Zac Osgood, project manager for ACE, said a noise consultant hired by his company recommended attaching vent baffles to the equipment, which, he said, would bring the noise level into compliance with state regulations.

Town administrator Pam Dolby was concerned that ACE could not guarantee the baffles would reduce noise to an acceptable level, while the solution recommended by the town’s noise consultant would be guaranteed. Mr. Smadbeck proposed a compromise.

“You give us the estimate for your solution,” he told Mr. Osgood. “We’ll get an estimate for our solution. We’ll do our solution, because I think it’s better, and we’ll pay the difference.”

Smith Hollow resident Jim Cimeno said the problem could have been averted by installing the inverters on the other side of the site, which abuts forested conservation land.

“Right from the start, I suggested they move them to the other side,” Mr. Cimeno said. “We were told they weren’t going to make any noise.”

Mr. Smadbeck asked why the inverters were located near residential homes.

“You guys are familiar with this equipment, you know ahead of time it’s going to create a problem,” Mr. Smadbeck said. “Why did you put them on the house side of the project, instead of the woods side?”

“The [inverters] are laid out for interconnection purposes,” Mr. Osgood said. “They are placed on that side because of the run of cable, it makes it easier to get to the point of connection.”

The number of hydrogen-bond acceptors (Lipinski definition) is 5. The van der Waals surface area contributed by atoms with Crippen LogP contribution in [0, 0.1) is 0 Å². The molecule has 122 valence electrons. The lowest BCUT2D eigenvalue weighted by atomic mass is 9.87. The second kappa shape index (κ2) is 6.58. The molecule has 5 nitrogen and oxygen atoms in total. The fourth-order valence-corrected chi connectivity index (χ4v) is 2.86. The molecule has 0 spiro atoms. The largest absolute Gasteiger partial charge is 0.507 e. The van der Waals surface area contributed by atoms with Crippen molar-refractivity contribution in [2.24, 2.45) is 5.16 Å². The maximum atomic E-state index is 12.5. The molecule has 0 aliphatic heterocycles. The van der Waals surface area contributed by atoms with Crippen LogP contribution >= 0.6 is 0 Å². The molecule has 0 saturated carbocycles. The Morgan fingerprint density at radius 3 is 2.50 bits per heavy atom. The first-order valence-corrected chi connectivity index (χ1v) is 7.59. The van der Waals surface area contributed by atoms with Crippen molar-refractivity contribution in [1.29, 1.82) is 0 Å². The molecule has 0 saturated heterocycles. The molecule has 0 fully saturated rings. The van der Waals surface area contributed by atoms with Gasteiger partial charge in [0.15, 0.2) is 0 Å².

Liz Argo, special projects coordinator for CVEC, said at other projects the cooperative oversees, inverters do not produce any noticeable increase in sound level.

“I’ve been a little bit embarrassed,” Ms. Argo said. “We have other solar sites where this is not a problem. This is clearly a problem.”

Other issues

Neighbors and town officials also fault the contractor for a lack of maintenance and poor screening, fencing, and landscaping.

“There was supposed to be a maintenance schedule,” said town administrator Pam Dolby. “It doesn’t appear there has been any maintenance at all. What the town would like to see is a schedule of maintenance, so it doesn’t look like an overgrown field with some panels.”

Security is another issue raised by health agent Matt Poole and building inspector Leonard Jason, Jr. The solar array is surrounded by a 12-foot chain-link fence, but on Tuesday, there was no lock on the gate to the facility. Inside, despite warnings of an electric-shock danger printed in several languages, there were no locks on any of the inverters or other equipment.